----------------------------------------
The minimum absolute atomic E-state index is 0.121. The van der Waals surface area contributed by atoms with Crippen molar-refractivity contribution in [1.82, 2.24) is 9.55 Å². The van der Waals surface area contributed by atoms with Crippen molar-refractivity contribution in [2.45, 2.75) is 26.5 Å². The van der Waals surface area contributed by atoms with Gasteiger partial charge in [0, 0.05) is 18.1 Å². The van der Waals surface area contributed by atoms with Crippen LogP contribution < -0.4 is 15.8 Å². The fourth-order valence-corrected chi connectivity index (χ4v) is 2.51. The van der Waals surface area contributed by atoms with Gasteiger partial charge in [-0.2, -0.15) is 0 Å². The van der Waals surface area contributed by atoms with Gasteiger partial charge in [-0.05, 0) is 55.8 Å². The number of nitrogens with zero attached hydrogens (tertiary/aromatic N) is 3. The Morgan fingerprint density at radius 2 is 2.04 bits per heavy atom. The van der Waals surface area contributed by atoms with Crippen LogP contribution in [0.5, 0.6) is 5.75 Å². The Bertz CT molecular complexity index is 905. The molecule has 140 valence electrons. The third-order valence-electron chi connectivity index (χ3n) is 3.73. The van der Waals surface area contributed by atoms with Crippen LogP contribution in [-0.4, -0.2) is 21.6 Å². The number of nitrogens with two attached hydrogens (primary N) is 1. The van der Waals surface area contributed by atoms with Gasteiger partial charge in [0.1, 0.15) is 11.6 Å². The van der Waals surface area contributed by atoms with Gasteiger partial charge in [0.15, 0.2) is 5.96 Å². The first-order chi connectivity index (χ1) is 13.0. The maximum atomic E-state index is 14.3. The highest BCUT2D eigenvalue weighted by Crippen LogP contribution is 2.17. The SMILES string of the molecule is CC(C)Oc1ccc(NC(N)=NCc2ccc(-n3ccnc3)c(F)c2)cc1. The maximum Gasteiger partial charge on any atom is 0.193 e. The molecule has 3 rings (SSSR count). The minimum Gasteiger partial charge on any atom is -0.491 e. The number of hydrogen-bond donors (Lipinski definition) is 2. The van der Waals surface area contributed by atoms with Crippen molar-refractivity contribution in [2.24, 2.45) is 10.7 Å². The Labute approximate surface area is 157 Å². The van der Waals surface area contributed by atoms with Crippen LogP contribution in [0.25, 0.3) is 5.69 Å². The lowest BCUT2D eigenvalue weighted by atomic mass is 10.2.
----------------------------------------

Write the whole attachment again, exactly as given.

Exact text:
The minimum absolute atomic E-state index is 0.121. The van der Waals surface area contributed by atoms with Crippen molar-refractivity contribution in [1.82, 2.24) is 9.55 Å². The van der Waals surface area contributed by atoms with Crippen molar-refractivity contribution in [2.45, 2.75) is 26.5 Å². The van der Waals surface area contributed by atoms with Gasteiger partial charge in [0, 0.05) is 18.1 Å². The van der Waals surface area contributed by atoms with Crippen LogP contribution < -0.4 is 15.8 Å². The fourth-order valence-corrected chi connectivity index (χ4v) is 2.51. The van der Waals surface area contributed by atoms with Gasteiger partial charge in [-0.2, -0.15) is 0 Å². The van der Waals surface area contributed by atoms with Gasteiger partial charge in [-0.05, 0) is 55.8 Å². The number of nitrogens with zero attached hydrogens (tertiary/aromatic N) is 3. The Morgan fingerprint density at radius 2 is 2.04 bits per heavy atom. The van der Waals surface area contributed by atoms with Crippen LogP contribution in [0.5, 0.6) is 5.75 Å². The Bertz CT molecular complexity index is 905. The molecule has 140 valence electrons. The third-order valence-electron chi connectivity index (χ3n) is 3.73. The van der Waals surface area contributed by atoms with Crippen LogP contribution in [-0.4, -0.2) is 21.6 Å². The number of nitrogens with two attached hydrogens (primary N) is 1. The van der Waals surface area contributed by atoms with Gasteiger partial charge in [0.1, 0.15) is 11.6 Å². The van der Waals surface area contributed by atoms with Gasteiger partial charge in [0.15, 0.2) is 5.96 Å². The first-order chi connectivity index (χ1) is 13.0. The maximum atomic E-state index is 14.3. The highest BCUT2D eigenvalue weighted by Crippen LogP contribution is 2.17. The SMILES string of the molecule is CC(C)Oc1ccc(NC(N)=NCc2ccc(-n3ccnc3)c(F)c2)cc1. The maximum Gasteiger partial charge on any atom is 0.193 e. The molecule has 3 rings (SSSR count). The minimum Gasteiger partial charge on any atom is -0.491 e. The number of hydrogen-bond donors (Lipinski definition) is 2. The van der Waals surface area contributed by atoms with Crippen molar-refractivity contribution in [2.24, 2.45) is 10.7 Å². The Labute approximate surface area is 157 Å². The van der Waals surface area contributed by atoms with Crippen LogP contribution in [0.25, 0.3) is 5.69 Å². The lowest BCUT2D eigenvalue weighted by atomic mass is 10.2.